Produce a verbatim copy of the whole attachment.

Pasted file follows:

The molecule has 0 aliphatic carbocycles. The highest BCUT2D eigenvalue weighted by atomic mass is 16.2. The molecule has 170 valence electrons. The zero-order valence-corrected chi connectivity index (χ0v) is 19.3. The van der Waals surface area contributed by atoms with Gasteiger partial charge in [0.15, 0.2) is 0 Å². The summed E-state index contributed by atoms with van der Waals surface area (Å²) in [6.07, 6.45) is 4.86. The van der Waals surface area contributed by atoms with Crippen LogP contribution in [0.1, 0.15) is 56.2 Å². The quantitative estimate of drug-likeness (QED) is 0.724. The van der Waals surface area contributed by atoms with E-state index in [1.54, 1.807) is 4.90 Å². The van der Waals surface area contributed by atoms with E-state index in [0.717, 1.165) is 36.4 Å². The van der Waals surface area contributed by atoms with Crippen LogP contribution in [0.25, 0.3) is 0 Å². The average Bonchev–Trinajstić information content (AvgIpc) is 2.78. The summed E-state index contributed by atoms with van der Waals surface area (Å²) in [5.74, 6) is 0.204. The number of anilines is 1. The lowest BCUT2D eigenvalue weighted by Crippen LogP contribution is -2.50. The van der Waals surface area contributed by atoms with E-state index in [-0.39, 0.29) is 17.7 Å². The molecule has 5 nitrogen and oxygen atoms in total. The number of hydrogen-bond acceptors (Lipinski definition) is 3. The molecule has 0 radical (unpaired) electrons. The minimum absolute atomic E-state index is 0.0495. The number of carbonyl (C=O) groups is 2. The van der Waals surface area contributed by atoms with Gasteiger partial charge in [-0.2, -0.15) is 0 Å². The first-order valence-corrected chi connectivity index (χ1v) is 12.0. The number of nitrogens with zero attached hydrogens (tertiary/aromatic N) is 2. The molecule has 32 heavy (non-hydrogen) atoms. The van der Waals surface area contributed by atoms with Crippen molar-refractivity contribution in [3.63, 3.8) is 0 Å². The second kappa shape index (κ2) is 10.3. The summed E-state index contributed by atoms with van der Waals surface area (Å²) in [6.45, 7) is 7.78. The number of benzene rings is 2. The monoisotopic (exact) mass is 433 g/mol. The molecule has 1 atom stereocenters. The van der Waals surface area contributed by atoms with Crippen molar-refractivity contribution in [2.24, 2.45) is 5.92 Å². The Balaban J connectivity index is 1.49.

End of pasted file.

The molecule has 0 aliphatic carbocycles. The highest BCUT2D eigenvalue weighted by atomic mass is 16.2. The molecule has 170 valence electrons. The zero-order valence-corrected chi connectivity index (χ0v) is 19.3. The van der Waals surface area contributed by atoms with Gasteiger partial charge in [0.15, 0.2) is 0 Å². The summed E-state index contributed by atoms with van der Waals surface area (Å²) in [6.07, 6.45) is 4.86. The van der Waals surface area contributed by atoms with Crippen LogP contribution in [0.1, 0.15) is 56.2 Å². The quantitative estimate of drug-likeness (QED) is 0.724. The van der Waals surface area contributed by atoms with E-state index in [1.54, 1.807) is 4.90 Å². The van der Waals surface area contributed by atoms with E-state index in [0.717, 1.165) is 36.4 Å². The van der Waals surface area contributed by atoms with Crippen LogP contribution in [0.25, 0.3) is 0 Å². The average Bonchev–Trinajstić information content (AvgIpc) is 2.78. The summed E-state index contributed by atoms with van der Waals surface area (Å²) in [5.74, 6) is 0.204. The number of anilines is 1. The lowest BCUT2D eigenvalue weighted by Crippen LogP contribution is -2.50. The van der Waals surface area contributed by atoms with E-state index in [-0.39, 0.29) is 17.7 Å². The molecule has 5 nitrogen and oxygen atoms in total. The number of hydrogen-bond acceptors (Lipinski definition) is 3. The molecule has 0 radical (unpaired) electrons. The minimum absolute atomic E-state index is 0.0495. The number of carbonyl (C=O) groups is 2. The van der Waals surface area contributed by atoms with Gasteiger partial charge in [-0.2, -0.15) is 0 Å². The first-order valence-corrected chi connectivity index (χ1v) is 12.0. The number of nitrogens with zero attached hydrogens (tertiary/aromatic N) is 2. The molecule has 32 heavy (non-hydrogen) atoms. The van der Waals surface area contributed by atoms with Crippen molar-refractivity contribution in [3.63, 3.8) is 0 Å². The second kappa shape index (κ2) is 10.3. The summed E-state index contributed by atoms with van der Waals surface area (Å²) in [6.45, 7) is 7.78. The number of benzene rings is 2. The monoisotopic (exact) mass is 433 g/mol. The molecule has 1 atom stereocenters. The van der Waals surface area contributed by atoms with Crippen molar-refractivity contribution in [2.24, 2.45) is 5.92 Å². The Balaban J connectivity index is 1.49.